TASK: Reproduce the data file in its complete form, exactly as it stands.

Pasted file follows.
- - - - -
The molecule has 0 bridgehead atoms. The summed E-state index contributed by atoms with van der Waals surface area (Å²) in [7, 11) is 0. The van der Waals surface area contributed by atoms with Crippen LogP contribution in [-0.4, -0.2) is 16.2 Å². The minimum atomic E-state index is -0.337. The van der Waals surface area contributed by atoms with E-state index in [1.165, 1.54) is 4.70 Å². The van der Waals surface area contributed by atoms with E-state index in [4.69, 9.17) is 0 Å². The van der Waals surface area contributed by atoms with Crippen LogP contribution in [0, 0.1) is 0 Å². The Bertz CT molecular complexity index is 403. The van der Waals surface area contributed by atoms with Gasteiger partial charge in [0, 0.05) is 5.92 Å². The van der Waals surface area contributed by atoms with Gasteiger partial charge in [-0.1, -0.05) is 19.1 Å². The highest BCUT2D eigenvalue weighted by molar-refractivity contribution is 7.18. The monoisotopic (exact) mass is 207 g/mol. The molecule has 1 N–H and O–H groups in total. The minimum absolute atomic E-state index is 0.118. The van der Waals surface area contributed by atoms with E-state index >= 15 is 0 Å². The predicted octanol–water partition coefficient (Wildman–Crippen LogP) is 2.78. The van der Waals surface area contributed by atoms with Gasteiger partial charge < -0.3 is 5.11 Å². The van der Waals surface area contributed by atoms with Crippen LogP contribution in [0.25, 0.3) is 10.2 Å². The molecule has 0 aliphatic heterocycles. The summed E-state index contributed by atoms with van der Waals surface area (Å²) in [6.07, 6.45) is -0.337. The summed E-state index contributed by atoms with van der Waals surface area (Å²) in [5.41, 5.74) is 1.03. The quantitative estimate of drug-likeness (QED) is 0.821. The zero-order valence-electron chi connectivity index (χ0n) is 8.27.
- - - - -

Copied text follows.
The molecule has 0 bridgehead atoms. The summed E-state index contributed by atoms with van der Waals surface area (Å²) in [7, 11) is 0. The van der Waals surface area contributed by atoms with Crippen LogP contribution in [-0.4, -0.2) is 16.2 Å². The minimum atomic E-state index is -0.337. The van der Waals surface area contributed by atoms with E-state index in [1.165, 1.54) is 4.70 Å². The van der Waals surface area contributed by atoms with E-state index in [4.69, 9.17) is 0 Å². The van der Waals surface area contributed by atoms with Crippen LogP contribution in [0, 0.1) is 0 Å². The Bertz CT molecular complexity index is 403. The van der Waals surface area contributed by atoms with Gasteiger partial charge in [0, 0.05) is 5.92 Å². The van der Waals surface area contributed by atoms with Gasteiger partial charge in [-0.1, -0.05) is 19.1 Å². The highest BCUT2D eigenvalue weighted by molar-refractivity contribution is 7.18. The monoisotopic (exact) mass is 207 g/mol. The molecule has 1 N–H and O–H groups in total. The minimum absolute atomic E-state index is 0.118. The van der Waals surface area contributed by atoms with E-state index >= 15 is 0 Å². The predicted octanol–water partition coefficient (Wildman–Crippen LogP) is 2.78. The van der Waals surface area contributed by atoms with Gasteiger partial charge < -0.3 is 5.11 Å². The van der Waals surface area contributed by atoms with Crippen LogP contribution in [0.25, 0.3) is 10.2 Å². The molecule has 0 aliphatic heterocycles. The summed E-state index contributed by atoms with van der Waals surface area (Å²) in [6.07, 6.45) is -0.337. The summed E-state index contributed by atoms with van der Waals surface area (Å²) in [5.41, 5.74) is 1.03. The quantitative estimate of drug-likeness (QED) is 0.821. The zero-order valence-electron chi connectivity index (χ0n) is 8.27.